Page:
Remote sensing observations of the ocean have played a critical role in our understanding of the real ocean and air-sea interaction system and have greatly contributed to the study of global air-sea interactions. The accumulated large number of high-resolution, high-quality remote sensing datasets brings a novel opportunity to break the bottleneck of small- and meso-scale air- sea interaction studies and deepen the understanding of the global climate system. This special issue focus on the air-sea interaction and climate variability in the high-resolution ocean observations and modeling based on remote sensing techniques, aiming to provide new insights and methods in the study of small- and meso-scale sea-air interaction processes and mechanisms.

Nowadays, an increasing amount of high-resolution ocean remote sensing data, including sea surface temperature, salinity, precipitation, winds, sea level height, seawater color, and soon-to-be-realized total currents, provide new opportunities to better understand sea-air interactions and climate variability. This Special Issue calls for innovative research results, methods and models for air- sea interactions and climate change based on remote sensing. Acceptable topics include, but are not limited to, processes, mechanisms, and drivers of regional or global sea-air interactions, model simulation and parameterization schemes, and drivers of climate change, methods and key parameters for improving climate model simulation results, etc.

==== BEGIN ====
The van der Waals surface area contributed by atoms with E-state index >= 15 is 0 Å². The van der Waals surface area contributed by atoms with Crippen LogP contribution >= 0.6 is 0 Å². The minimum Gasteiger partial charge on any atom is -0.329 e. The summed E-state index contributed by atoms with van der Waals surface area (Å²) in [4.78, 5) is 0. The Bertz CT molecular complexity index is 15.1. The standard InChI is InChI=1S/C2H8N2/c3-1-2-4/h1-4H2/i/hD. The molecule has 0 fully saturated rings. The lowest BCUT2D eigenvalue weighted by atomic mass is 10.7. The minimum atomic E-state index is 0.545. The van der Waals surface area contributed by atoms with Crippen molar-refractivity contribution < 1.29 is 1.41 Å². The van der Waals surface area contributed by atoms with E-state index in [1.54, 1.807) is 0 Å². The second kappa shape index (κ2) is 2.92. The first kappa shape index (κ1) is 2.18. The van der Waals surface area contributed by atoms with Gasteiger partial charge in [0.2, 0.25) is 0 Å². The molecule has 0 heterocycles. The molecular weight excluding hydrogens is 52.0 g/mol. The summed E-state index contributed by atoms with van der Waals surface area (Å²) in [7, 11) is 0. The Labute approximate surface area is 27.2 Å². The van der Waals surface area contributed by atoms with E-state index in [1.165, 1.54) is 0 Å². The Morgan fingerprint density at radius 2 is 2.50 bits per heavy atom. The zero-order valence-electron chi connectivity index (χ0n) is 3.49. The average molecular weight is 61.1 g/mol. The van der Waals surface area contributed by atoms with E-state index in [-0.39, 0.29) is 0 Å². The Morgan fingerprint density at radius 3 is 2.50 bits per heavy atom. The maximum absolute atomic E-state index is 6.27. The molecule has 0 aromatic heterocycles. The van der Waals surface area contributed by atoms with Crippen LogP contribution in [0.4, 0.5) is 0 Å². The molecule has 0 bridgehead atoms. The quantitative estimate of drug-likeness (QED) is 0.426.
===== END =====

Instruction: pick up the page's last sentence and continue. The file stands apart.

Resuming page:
Dr. Yuhong Zhang
Dr. Xiaomei Liao
Prof. Dr. Vladimir N. Kudryavtsev
Guest Editors

Manuscript Submission Information